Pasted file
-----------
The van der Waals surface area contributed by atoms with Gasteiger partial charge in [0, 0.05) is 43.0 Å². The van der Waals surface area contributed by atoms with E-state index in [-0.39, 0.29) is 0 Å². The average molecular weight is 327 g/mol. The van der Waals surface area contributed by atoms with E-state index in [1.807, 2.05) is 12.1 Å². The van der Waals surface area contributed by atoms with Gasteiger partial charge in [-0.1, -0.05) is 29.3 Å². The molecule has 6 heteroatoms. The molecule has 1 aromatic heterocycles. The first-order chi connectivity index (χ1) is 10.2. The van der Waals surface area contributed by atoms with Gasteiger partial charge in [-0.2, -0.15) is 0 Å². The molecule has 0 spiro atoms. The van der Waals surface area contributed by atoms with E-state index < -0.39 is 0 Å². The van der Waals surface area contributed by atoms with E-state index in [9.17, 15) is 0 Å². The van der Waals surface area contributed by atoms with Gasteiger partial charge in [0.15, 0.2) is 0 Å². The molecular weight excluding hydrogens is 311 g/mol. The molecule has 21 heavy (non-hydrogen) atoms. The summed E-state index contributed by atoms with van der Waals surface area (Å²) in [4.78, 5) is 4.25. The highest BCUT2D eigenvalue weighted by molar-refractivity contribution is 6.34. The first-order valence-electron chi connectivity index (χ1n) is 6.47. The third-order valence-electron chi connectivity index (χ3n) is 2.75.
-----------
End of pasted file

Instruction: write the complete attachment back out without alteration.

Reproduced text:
The van der Waals surface area contributed by atoms with Gasteiger partial charge in [0, 0.05) is 43.0 Å². The van der Waals surface area contributed by atoms with E-state index in [-0.39, 0.29) is 0 Å². The average molecular weight is 327 g/mol. The van der Waals surface area contributed by atoms with E-state index in [1.807, 2.05) is 12.1 Å². The van der Waals surface area contributed by atoms with Gasteiger partial charge in [-0.1, -0.05) is 29.3 Å². The molecule has 6 heteroatoms. The molecule has 1 aromatic heterocycles. The first-order chi connectivity index (χ1) is 10.2. The van der Waals surface area contributed by atoms with Gasteiger partial charge in [-0.2, -0.15) is 0 Å². The molecule has 0 spiro atoms. The van der Waals surface area contributed by atoms with E-state index < -0.39 is 0 Å². The van der Waals surface area contributed by atoms with E-state index in [9.17, 15) is 0 Å². The van der Waals surface area contributed by atoms with Gasteiger partial charge in [0.15, 0.2) is 0 Å². The molecular weight excluding hydrogens is 311 g/mol. The molecule has 21 heavy (non-hydrogen) atoms. The summed E-state index contributed by atoms with van der Waals surface area (Å²) in [4.78, 5) is 4.25. The highest BCUT2D eigenvalue weighted by molar-refractivity contribution is 6.34. The first-order valence-electron chi connectivity index (χ1n) is 6.47. The third-order valence-electron chi connectivity index (χ3n) is 2.75.